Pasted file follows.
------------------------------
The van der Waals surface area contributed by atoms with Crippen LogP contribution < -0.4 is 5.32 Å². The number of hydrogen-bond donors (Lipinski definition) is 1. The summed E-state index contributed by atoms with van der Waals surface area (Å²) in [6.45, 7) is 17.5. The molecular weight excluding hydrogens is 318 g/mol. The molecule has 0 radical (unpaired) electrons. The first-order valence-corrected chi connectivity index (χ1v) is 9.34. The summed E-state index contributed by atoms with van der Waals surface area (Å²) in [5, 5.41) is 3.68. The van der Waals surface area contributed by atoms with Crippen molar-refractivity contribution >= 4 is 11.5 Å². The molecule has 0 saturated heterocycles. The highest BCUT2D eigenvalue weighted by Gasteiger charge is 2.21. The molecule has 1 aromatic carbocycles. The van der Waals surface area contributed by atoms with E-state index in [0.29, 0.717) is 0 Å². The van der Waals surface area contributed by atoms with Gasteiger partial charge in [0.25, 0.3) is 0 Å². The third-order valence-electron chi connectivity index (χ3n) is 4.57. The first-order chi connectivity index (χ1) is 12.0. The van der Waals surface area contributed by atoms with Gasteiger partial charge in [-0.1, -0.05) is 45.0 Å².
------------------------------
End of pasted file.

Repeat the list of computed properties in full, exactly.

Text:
The van der Waals surface area contributed by atoms with Crippen LogP contribution < -0.4 is 5.32 Å². The number of hydrogen-bond donors (Lipinski definition) is 1. The summed E-state index contributed by atoms with van der Waals surface area (Å²) in [6.45, 7) is 17.5. The molecular weight excluding hydrogens is 318 g/mol. The molecule has 0 radical (unpaired) electrons. The first-order valence-corrected chi connectivity index (χ1v) is 9.34. The summed E-state index contributed by atoms with van der Waals surface area (Å²) in [5, 5.41) is 3.68. The van der Waals surface area contributed by atoms with Crippen molar-refractivity contribution >= 4 is 11.5 Å². The molecule has 0 saturated heterocycles. The highest BCUT2D eigenvalue weighted by Gasteiger charge is 2.21. The molecule has 1 aromatic carbocycles. The van der Waals surface area contributed by atoms with E-state index in [0.29, 0.717) is 0 Å². The van der Waals surface area contributed by atoms with Gasteiger partial charge in [0.25, 0.3) is 0 Å². The third-order valence-electron chi connectivity index (χ3n) is 4.57. The first-order chi connectivity index (χ1) is 12.0. The van der Waals surface area contributed by atoms with Gasteiger partial charge in [-0.1, -0.05) is 45.0 Å².